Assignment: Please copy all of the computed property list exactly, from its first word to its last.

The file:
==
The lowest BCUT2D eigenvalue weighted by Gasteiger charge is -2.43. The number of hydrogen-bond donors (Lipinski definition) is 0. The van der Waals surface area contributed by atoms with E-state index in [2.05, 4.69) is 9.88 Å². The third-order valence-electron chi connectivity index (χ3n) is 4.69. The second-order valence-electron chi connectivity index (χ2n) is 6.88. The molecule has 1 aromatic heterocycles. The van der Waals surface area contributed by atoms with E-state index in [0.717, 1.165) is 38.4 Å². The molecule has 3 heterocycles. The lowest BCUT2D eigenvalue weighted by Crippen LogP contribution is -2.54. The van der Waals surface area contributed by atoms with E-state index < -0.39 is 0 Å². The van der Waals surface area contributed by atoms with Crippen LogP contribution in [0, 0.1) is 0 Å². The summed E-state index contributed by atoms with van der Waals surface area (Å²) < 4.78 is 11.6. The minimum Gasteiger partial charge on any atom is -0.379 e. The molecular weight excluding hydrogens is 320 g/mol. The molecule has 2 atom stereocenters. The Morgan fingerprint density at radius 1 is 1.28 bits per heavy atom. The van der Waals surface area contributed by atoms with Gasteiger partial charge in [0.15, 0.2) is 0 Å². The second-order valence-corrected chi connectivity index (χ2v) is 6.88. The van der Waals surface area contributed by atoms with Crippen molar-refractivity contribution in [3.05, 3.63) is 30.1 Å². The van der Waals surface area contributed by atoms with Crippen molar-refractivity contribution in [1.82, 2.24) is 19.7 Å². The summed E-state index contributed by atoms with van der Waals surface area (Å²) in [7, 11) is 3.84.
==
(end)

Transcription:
The lowest BCUT2D eigenvalue weighted by Gasteiger charge is -2.43. The number of hydrogen-bond donors (Lipinski definition) is 0. The van der Waals surface area contributed by atoms with E-state index in [2.05, 4.69) is 9.88 Å². The third-order valence-electron chi connectivity index (χ3n) is 4.69. The second-order valence-electron chi connectivity index (χ2n) is 6.88. The molecule has 1 aromatic heterocycles. The van der Waals surface area contributed by atoms with E-state index in [0.717, 1.165) is 38.4 Å². The molecule has 3 heterocycles. The lowest BCUT2D eigenvalue weighted by Crippen LogP contribution is -2.54. The van der Waals surface area contributed by atoms with E-state index < -0.39 is 0 Å². The van der Waals surface area contributed by atoms with Crippen LogP contribution in [0, 0.1) is 0 Å². The summed E-state index contributed by atoms with van der Waals surface area (Å²) < 4.78 is 11.6. The minimum Gasteiger partial charge on any atom is -0.379 e. The molecular weight excluding hydrogens is 320 g/mol. The molecule has 2 atom stereocenters. The Morgan fingerprint density at radius 1 is 1.28 bits per heavy atom. The van der Waals surface area contributed by atoms with Gasteiger partial charge in [0.15, 0.2) is 0 Å². The second-order valence-corrected chi connectivity index (χ2v) is 6.88. The van der Waals surface area contributed by atoms with Crippen molar-refractivity contribution in [3.05, 3.63) is 30.1 Å². The van der Waals surface area contributed by atoms with Crippen molar-refractivity contribution in [1.82, 2.24) is 19.7 Å². The summed E-state index contributed by atoms with van der Waals surface area (Å²) in [7, 11) is 3.84.